Talking more to the local leaders and later to an interesting membership based organization, Banco Comunitario Atucucho, with block leaders in 174 blocks paying $1 per month, who had reacted to a cutback in municipal funding by creating a self-sustaining revenue source that sold several crops of maize per year, it became clear that the real differences emerged when they kept mentioning that the settlements on the mountain tops were “still informal.”  The City of Quito and it’s Mayor had finally concluded that the way forward in Quito Norte was to finally formalize almost all of the squatted areas, so we were in something of a construction boom and area-wide normalization led by soon-to-be home-and-landowners and a city finally not fighting, but actually moving in to accelerate the support and building of a public works infrastructure.  There were areas without sewerage still, but these were at the top.  Electricity was common.  Potable water was either there or around the corner with water trucks delivering only at the highest ground.  Government was making a difference by helping these tens of thousands of lower income and working families to become homeowners and build some citizen wealth rather than continuing in the gray area of informal and precarious status.

All of which made me read in full the Times editorial today which correctly identifies the bank toadying and inaction of the Treasury Department and other government outfit as the single largest failure of the domestic program of the Obama Administration.  We now have millions of Americans who are living in an “informal” status as well.  Twelve million as the Times cites, that owe $600 Billion more than their homes are worth.  Three million still awaiting foreclosure.  These are big numbers.  They should be able, just as in Quito Norte, to finally get their government to not just help, but do its job.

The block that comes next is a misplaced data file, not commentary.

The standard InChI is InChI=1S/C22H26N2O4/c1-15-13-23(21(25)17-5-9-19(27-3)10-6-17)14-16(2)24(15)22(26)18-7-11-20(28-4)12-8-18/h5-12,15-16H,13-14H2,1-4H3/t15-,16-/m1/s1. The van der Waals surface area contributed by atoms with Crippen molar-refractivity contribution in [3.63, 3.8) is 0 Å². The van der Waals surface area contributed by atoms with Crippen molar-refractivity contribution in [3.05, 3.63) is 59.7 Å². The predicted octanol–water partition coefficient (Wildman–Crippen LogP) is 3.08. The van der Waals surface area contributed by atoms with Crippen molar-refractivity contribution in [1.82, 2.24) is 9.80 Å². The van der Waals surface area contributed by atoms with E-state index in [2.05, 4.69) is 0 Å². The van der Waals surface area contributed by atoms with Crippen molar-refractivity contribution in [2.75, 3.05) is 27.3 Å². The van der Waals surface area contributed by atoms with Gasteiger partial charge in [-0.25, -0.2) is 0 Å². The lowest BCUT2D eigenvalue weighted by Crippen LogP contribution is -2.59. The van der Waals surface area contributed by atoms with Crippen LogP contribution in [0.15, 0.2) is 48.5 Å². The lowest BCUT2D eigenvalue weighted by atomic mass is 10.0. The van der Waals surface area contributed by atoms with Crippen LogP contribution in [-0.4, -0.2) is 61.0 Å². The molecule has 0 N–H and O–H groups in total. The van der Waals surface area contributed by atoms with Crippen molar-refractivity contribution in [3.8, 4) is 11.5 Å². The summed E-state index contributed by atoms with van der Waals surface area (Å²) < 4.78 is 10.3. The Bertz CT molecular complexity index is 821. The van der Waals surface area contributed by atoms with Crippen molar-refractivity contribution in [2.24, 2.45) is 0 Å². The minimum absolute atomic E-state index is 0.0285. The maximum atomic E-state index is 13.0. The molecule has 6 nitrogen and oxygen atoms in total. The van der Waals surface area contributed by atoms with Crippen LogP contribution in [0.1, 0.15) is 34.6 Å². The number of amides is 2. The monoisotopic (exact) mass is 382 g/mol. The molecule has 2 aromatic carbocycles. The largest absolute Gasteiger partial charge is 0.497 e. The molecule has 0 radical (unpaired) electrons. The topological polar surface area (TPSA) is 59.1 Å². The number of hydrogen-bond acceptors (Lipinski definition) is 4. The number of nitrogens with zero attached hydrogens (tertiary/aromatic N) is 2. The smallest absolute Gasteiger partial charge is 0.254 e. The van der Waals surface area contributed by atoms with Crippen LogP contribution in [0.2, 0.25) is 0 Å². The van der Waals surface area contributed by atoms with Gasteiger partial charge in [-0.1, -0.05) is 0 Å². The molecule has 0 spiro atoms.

So much is undone for US homeowners still mired in the housing mess, fashioned on Wall Street and Orange County, and now aided and abetted by a president who knows better and needs to finally at least work his own administration to his and the peoples’ will, that we have to demand that, finally, we see real action, rather than empty rhetoric about foreclosures and homeowners.   The Times is right:

“…the foreclosure crisis, and its damage to homeowners and the economy, is still paramount. In the next term, the focus should be on debt reduction, refinancing, enforcement and true consumer protection.”

talking with folks of Banco Comunitario Atucucho

sign that says essentially that anyone caught burglarizing a home will be burned